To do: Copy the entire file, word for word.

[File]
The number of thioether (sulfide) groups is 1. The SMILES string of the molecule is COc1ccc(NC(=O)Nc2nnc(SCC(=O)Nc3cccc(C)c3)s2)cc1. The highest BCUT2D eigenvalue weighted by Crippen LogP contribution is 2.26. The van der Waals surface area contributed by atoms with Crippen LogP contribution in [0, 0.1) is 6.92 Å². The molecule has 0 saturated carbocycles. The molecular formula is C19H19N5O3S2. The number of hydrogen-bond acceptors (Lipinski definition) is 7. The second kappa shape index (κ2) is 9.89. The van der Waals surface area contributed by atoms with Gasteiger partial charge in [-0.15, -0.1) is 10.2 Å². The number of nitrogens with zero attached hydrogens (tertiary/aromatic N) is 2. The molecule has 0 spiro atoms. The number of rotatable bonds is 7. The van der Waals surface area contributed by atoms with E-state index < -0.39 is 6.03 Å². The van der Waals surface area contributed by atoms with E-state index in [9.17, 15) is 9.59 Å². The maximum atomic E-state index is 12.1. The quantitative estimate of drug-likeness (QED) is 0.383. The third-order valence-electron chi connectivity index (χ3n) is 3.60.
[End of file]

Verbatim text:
The number of thioether (sulfide) groups is 1. The SMILES string of the molecule is COc1ccc(NC(=O)Nc2nnc(SCC(=O)Nc3cccc(C)c3)s2)cc1. The highest BCUT2D eigenvalue weighted by Crippen LogP contribution is 2.26. The van der Waals surface area contributed by atoms with Crippen LogP contribution in [0, 0.1) is 6.92 Å². The molecule has 0 saturated carbocycles. The molecular formula is C19H19N5O3S2. The number of hydrogen-bond acceptors (Lipinski definition) is 7. The second kappa shape index (κ2) is 9.89. The van der Waals surface area contributed by atoms with Gasteiger partial charge in [-0.15, -0.1) is 10.2 Å². The number of nitrogens with zero attached hydrogens (tertiary/aromatic N) is 2. The molecule has 0 spiro atoms. The number of rotatable bonds is 7. The van der Waals surface area contributed by atoms with E-state index < -0.39 is 6.03 Å². The van der Waals surface area contributed by atoms with E-state index in [9.17, 15) is 9.59 Å². The maximum atomic E-state index is 12.1. The quantitative estimate of drug-likeness (QED) is 0.383. The third-order valence-electron chi connectivity index (χ3n) is 3.60.